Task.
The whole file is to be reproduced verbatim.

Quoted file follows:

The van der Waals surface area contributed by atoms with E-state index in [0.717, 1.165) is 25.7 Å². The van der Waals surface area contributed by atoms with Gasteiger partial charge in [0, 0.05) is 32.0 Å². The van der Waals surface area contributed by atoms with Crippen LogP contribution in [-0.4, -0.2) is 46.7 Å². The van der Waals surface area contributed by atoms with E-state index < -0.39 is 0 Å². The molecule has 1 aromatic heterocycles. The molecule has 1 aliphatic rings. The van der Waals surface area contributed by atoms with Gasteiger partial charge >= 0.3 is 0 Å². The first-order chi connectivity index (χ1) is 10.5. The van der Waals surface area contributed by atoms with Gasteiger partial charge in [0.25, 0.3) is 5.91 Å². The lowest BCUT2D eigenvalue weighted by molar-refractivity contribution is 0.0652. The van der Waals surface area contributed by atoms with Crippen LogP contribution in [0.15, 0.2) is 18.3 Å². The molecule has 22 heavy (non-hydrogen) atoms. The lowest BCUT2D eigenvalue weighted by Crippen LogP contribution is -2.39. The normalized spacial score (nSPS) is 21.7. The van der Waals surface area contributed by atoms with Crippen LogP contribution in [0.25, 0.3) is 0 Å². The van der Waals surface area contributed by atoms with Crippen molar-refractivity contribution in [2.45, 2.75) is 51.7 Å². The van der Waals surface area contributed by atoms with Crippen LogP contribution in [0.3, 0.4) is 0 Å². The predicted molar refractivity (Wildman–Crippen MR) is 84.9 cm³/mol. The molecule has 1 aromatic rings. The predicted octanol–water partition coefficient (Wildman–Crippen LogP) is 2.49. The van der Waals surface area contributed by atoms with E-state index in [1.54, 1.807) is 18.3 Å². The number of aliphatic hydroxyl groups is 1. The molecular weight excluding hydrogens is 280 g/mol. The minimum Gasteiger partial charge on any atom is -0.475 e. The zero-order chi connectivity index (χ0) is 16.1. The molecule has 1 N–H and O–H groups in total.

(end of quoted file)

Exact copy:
The van der Waals surface area contributed by atoms with E-state index in [0.717, 1.165) is 25.7 Å². The van der Waals surface area contributed by atoms with Gasteiger partial charge in [0, 0.05) is 32.0 Å². The van der Waals surface area contributed by atoms with Crippen LogP contribution in [-0.4, -0.2) is 46.7 Å². The van der Waals surface area contributed by atoms with E-state index < -0.39 is 0 Å². The molecule has 1 aromatic heterocycles. The molecule has 1 aliphatic rings. The van der Waals surface area contributed by atoms with Gasteiger partial charge >= 0.3 is 0 Å². The first-order chi connectivity index (χ1) is 10.5. The van der Waals surface area contributed by atoms with Gasteiger partial charge in [0.25, 0.3) is 5.91 Å². The lowest BCUT2D eigenvalue weighted by molar-refractivity contribution is 0.0652. The van der Waals surface area contributed by atoms with Crippen LogP contribution in [0.15, 0.2) is 18.3 Å². The molecule has 22 heavy (non-hydrogen) atoms. The lowest BCUT2D eigenvalue weighted by Crippen LogP contribution is -2.39. The normalized spacial score (nSPS) is 21.7. The van der Waals surface area contributed by atoms with Crippen LogP contribution in [0.25, 0.3) is 0 Å². The van der Waals surface area contributed by atoms with Crippen molar-refractivity contribution in [2.45, 2.75) is 51.7 Å². The van der Waals surface area contributed by atoms with Crippen LogP contribution in [0.3, 0.4) is 0 Å². The predicted molar refractivity (Wildman–Crippen MR) is 84.9 cm³/mol. The molecule has 1 aromatic rings. The predicted octanol–water partition coefficient (Wildman–Crippen LogP) is 2.49. The van der Waals surface area contributed by atoms with E-state index in [1.54, 1.807) is 18.3 Å². The number of aliphatic hydroxyl groups is 1. The molecular weight excluding hydrogens is 280 g/mol. The minimum Gasteiger partial charge on any atom is -0.475 e. The zero-order chi connectivity index (χ0) is 16.1. The molecule has 1 N–H and O–H groups in total.